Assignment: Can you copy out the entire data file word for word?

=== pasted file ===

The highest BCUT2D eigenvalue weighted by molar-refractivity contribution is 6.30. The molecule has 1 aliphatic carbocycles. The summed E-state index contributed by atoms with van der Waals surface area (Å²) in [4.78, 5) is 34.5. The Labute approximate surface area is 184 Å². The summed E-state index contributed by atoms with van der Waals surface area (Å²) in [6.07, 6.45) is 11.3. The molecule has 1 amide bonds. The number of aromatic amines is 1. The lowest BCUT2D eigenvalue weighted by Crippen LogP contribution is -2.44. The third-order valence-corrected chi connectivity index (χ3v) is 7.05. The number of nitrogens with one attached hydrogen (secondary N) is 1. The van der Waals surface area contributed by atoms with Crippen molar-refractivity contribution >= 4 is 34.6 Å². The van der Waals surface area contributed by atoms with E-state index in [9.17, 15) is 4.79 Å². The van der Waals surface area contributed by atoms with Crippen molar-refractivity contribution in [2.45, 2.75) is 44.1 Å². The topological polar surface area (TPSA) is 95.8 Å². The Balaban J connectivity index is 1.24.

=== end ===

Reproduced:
The highest BCUT2D eigenvalue weighted by molar-refractivity contribution is 6.30. The molecule has 1 aliphatic carbocycles. The summed E-state index contributed by atoms with van der Waals surface area (Å²) in [4.78, 5) is 34.5. The Labute approximate surface area is 184 Å². The summed E-state index contributed by atoms with van der Waals surface area (Å²) in [6.07, 6.45) is 11.3. The molecule has 1 amide bonds. The number of aromatic amines is 1. The lowest BCUT2D eigenvalue weighted by Crippen LogP contribution is -2.44. The third-order valence-corrected chi connectivity index (χ3v) is 7.05. The number of nitrogens with one attached hydrogen (secondary N) is 1. The van der Waals surface area contributed by atoms with Crippen molar-refractivity contribution >= 4 is 34.6 Å². The van der Waals surface area contributed by atoms with E-state index in [9.17, 15) is 4.79 Å². The van der Waals surface area contributed by atoms with Crippen molar-refractivity contribution in [2.45, 2.75) is 44.1 Å². The topological polar surface area (TPSA) is 95.8 Å². The Balaban J connectivity index is 1.24.